Determination of Solid Dispersion by Fluidized Bed Processing: A Platform for Enhancement of Solubility and Dissolution

This comprehensive article discusses fluidized bed processing as a novel way for improving the solubility of pharmaceuticals that are insufficiently water-soluble. The major goal of this research was to use the fluidized bed processing technique to investigate the solubility and dissolution kinetics of the poorly water-soluble medication simvastatin from its solid dispersion with various carriers. Drug solubility is one of the most critical barriers to achieving desired medication convergence in the blood. Around 40% of all new and existing medicine up-and-comers are lipophilic in nature and fail to reach useful levels due to poor solubility, resulting in sluggish dissolution and inadequate bioavailability. The drug characteristics, ingestion site, and needed dose structure attributes all influence which solubility upgrade process is used. Simvastatin is BCS class- II, meaning it is poorly soluble and permeable, reducing its bioavailability. To address this issue, a solid dispersion is created using various techniques with a polymeric carrier to potentially improve solubility and dissolution rate, such as fluidized bed processing. This will increase drug absorption, so the goals were to compare different solid dispersions and assess the effect of various carriers in extending drug absorption. In order to boost the bioavailability of weakly water-soluble medicines, Gelucire® 44/14, PVP- K30, and Poloxamer were used as carriers. The dissolution profiles were associated using a variety of mathematical models, including zero order, first order, Higuchi, and Hixon Crowell, with the Zero order kinetics model outperforming the others. When compared to the pure medication and alternative carriers, the dissolution profile of SIM was greatly enhanced when complexed with Gelucire 44/14. The dissolving rate and solubility profile of the binary system produced with FBP were the greatest. It was also discovered that all SIM SDs had a much higher dissolution rate and solubility than both PMs, and that the dissolution rate of both PMs was higher than pure simvastatin.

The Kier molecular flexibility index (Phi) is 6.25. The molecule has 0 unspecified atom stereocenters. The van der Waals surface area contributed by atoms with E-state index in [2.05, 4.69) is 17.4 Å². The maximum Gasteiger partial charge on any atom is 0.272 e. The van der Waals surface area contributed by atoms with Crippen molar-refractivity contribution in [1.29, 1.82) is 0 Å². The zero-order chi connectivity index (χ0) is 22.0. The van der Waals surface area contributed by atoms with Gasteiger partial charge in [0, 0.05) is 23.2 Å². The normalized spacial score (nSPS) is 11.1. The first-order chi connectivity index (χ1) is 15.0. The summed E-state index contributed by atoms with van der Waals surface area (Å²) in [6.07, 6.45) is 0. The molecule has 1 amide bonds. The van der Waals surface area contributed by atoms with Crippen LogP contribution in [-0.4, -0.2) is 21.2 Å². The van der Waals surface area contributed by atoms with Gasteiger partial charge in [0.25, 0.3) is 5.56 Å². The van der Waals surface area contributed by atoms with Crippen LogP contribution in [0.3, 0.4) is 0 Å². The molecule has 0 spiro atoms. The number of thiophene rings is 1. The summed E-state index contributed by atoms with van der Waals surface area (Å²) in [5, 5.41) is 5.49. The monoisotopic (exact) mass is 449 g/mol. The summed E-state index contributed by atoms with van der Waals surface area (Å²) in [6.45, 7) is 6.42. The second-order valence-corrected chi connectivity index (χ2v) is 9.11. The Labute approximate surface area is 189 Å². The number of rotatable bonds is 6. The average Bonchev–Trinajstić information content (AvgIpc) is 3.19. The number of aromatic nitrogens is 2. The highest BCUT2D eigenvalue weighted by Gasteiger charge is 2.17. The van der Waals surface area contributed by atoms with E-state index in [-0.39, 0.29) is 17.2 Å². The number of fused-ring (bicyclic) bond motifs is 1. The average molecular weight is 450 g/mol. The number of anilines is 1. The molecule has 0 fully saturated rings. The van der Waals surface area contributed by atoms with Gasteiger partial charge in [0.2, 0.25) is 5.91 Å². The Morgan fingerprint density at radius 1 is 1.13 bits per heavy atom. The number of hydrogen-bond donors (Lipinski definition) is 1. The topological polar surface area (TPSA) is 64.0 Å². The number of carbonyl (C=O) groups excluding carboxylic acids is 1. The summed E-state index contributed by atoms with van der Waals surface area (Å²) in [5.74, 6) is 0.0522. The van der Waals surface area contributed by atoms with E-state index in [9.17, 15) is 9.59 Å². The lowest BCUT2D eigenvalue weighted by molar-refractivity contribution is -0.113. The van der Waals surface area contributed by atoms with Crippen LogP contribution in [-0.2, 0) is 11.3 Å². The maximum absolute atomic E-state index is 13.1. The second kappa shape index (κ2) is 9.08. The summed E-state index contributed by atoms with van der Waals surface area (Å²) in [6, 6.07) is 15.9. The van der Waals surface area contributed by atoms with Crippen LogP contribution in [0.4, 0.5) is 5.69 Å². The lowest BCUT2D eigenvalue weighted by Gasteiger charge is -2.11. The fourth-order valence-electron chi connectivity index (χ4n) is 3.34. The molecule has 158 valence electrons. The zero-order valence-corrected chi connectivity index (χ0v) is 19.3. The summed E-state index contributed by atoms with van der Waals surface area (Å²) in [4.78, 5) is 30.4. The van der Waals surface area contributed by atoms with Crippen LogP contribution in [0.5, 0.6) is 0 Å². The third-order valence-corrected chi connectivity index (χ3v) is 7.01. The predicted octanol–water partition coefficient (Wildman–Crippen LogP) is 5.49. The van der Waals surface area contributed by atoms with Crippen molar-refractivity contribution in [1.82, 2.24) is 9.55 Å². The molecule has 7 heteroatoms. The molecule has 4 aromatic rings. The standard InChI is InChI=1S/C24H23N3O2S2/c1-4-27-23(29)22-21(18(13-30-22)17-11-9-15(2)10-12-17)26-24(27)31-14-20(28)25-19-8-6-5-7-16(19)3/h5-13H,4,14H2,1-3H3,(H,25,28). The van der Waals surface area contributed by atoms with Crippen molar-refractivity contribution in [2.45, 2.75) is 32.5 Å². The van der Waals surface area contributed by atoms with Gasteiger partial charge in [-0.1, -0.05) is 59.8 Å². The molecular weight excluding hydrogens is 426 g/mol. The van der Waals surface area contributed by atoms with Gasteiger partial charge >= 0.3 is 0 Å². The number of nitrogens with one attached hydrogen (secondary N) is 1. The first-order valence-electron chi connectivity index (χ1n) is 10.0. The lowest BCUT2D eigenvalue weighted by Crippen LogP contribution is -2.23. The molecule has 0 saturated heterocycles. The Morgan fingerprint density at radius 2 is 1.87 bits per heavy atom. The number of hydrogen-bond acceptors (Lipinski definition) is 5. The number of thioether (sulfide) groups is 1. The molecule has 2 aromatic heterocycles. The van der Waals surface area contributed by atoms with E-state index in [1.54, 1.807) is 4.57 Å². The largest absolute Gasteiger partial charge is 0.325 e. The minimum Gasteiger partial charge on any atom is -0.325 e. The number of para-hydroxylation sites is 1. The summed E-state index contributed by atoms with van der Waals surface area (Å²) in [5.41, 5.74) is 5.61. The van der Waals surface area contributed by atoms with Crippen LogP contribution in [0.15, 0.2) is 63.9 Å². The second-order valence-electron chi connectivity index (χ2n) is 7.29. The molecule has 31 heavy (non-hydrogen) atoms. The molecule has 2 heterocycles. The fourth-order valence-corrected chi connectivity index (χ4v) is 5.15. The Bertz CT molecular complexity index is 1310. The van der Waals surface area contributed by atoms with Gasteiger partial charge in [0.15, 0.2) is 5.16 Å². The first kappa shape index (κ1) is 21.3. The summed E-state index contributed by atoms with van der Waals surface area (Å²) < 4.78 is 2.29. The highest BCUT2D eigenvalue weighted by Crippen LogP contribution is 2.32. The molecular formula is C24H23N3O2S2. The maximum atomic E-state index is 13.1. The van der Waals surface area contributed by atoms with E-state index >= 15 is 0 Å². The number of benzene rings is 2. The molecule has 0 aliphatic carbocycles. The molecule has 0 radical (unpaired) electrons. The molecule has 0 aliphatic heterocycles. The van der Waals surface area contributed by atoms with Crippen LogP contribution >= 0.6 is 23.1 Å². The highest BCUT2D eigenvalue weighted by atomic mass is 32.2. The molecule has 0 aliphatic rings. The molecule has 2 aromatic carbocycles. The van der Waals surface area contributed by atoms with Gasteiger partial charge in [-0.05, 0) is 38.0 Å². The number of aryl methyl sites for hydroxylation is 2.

Author(S) Details

Rajendra K. Surawase
Loknete Dr. J. D. Pawar College of Pharmacy, Manur, Kalwan, Nashik, MS, India.

Kamalkishor G. Baheti
Maulana Azad Educational Trust’s Y. B. Chavan College of Pharmacy, Aurangabad, MS, India.

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